The tone of the book is very similar to the show, very relaxed and friendly – not just a series of regurgitated facts.  I think because the presenters experienced some of the wartime difficulties personally, it gave the book a much more engaging tone.  I was also impressed at how humbled the writers seemed to be, acknowledging that no matter how hard they found it, at least they were never living in fear of being bombed and knew that it would eventually end.  Also, the course of the show condensed the six years of war into just 12 months.

Comparing the military timeline with what was happening on the home front

The layout of the book is very good, everything is very clearly set out and all of the information is very easily accessible.  Stills from the show abound, as do many contemporary photographs and government posters, a few of which I’d not seen before.

One thing I particularly liked about the book, is that even if you have read the original government issue books and pamphlets such as Food Facts for the Home Front and Make-do and Mend, having all the different topics collected in one volume really shows how the war really affected every aspect of a person’s life.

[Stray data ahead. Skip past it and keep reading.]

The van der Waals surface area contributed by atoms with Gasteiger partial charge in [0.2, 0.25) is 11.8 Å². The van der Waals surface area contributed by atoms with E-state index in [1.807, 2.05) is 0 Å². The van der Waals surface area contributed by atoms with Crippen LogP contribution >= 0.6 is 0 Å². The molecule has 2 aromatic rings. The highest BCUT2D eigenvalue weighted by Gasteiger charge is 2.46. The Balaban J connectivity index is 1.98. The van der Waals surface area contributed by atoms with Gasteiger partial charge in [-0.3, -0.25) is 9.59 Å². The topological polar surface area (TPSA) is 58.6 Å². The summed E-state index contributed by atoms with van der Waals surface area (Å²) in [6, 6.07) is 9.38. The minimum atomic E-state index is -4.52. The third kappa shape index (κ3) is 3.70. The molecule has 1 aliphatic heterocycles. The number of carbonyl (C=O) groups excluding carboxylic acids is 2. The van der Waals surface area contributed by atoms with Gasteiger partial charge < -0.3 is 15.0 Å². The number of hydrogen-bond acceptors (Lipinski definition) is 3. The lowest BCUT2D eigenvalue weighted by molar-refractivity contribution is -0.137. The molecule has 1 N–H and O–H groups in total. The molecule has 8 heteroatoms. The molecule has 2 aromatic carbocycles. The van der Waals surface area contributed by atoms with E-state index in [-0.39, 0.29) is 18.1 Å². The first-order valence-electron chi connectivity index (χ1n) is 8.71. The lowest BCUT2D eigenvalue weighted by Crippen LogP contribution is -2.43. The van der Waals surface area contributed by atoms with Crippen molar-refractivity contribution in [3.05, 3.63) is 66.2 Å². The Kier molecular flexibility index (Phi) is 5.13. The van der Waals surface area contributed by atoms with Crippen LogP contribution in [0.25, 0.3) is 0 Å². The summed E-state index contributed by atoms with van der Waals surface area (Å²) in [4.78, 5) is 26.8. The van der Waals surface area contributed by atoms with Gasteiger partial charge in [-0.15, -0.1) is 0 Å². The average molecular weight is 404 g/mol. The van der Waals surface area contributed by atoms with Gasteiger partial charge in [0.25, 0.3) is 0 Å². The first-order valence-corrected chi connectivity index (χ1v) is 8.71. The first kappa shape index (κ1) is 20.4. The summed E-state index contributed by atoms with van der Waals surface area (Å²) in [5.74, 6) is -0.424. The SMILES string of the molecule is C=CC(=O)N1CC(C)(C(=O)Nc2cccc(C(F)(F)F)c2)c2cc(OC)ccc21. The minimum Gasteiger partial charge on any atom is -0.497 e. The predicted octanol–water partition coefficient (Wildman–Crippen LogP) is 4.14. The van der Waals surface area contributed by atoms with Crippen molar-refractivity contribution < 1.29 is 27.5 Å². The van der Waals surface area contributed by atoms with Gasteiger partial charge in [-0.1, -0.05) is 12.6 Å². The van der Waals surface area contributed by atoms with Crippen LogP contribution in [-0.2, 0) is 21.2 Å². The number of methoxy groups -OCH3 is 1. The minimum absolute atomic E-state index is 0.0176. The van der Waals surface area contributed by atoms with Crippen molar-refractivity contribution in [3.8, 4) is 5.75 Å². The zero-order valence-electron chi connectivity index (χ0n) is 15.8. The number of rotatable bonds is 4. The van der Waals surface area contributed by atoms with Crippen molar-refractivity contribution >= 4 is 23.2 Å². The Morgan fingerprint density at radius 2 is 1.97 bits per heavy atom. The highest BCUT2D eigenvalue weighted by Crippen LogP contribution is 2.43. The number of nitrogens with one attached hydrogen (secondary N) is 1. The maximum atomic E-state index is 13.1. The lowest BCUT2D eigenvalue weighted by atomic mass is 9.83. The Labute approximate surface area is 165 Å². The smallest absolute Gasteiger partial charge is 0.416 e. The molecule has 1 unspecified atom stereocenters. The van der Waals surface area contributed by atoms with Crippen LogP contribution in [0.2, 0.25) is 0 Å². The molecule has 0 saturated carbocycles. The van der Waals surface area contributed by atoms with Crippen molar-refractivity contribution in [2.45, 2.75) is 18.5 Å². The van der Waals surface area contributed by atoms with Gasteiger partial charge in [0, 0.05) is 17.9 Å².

There is a whole chapter entitled ‘Make Do and Mend’

For those readers that are feeling a little creative, there are instructions on how to make a toy spitfire from scrap metal, how to darn stockings and how to make your own shampoo, roof tiles and soft cheese for starters!

Ruth making the dubious-looking
‘Baked Potato Pudding’

Overall, I am rather impressed with this book as I think some people will find it a very good resource as it combines many different elements of the social and agricultural history of the countryside.  As it covers so many topics, it may not go into enough depth for some, however I think it is a good starting off point for many.

Alex making a ‘skep’ for bee-keeping

I’m not sure where the series can go from the Second World War, as the country has not faced the same shortages of food since – I can’t imagine how the country would cope with the threat of impending starvation nowadays.  However, I would really like to see any subsequent series’ – and indeed books – from Peter, Ruth and Alex.

Peter making a camouflage ‘ghillie’ suit, as used by the Home Front